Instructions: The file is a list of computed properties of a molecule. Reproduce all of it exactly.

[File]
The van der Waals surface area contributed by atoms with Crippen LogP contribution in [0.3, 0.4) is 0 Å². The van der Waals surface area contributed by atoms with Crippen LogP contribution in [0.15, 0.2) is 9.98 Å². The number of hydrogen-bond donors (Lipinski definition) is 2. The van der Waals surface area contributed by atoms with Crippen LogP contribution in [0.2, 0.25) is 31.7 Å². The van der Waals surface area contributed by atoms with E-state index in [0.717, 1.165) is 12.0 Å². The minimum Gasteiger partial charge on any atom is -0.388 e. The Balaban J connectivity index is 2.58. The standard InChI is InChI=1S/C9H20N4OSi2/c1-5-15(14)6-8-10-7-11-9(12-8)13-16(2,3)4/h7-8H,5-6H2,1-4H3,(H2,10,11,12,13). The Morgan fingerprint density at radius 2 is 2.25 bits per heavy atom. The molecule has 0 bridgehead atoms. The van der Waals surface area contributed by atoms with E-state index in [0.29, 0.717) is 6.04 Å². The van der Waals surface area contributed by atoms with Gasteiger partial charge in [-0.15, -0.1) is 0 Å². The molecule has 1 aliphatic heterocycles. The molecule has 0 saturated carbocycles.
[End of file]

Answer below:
The van der Waals surface area contributed by atoms with Crippen LogP contribution in [0.3, 0.4) is 0 Å². The van der Waals surface area contributed by atoms with Crippen LogP contribution in [0.15, 0.2) is 9.98 Å². The number of hydrogen-bond donors (Lipinski definition) is 2. The van der Waals surface area contributed by atoms with Crippen LogP contribution in [0.2, 0.25) is 31.7 Å². The van der Waals surface area contributed by atoms with E-state index in [0.717, 1.165) is 12.0 Å². The minimum Gasteiger partial charge on any atom is -0.388 e. The Balaban J connectivity index is 2.58. The standard InChI is InChI=1S/C9H20N4OSi2/c1-5-15(14)6-8-10-7-11-9(12-8)13-16(2,3)4/h7-8H,5-6H2,1-4H3,(H2,10,11,12,13). The Morgan fingerprint density at radius 2 is 2.25 bits per heavy atom. The molecule has 0 bridgehead atoms. The van der Waals surface area contributed by atoms with E-state index in [0.29, 0.717) is 6.04 Å². The van der Waals surface area contributed by atoms with Gasteiger partial charge in [-0.15, -0.1) is 0 Å². The molecule has 1 aliphatic heterocycles. The molecule has 0 saturated carbocycles.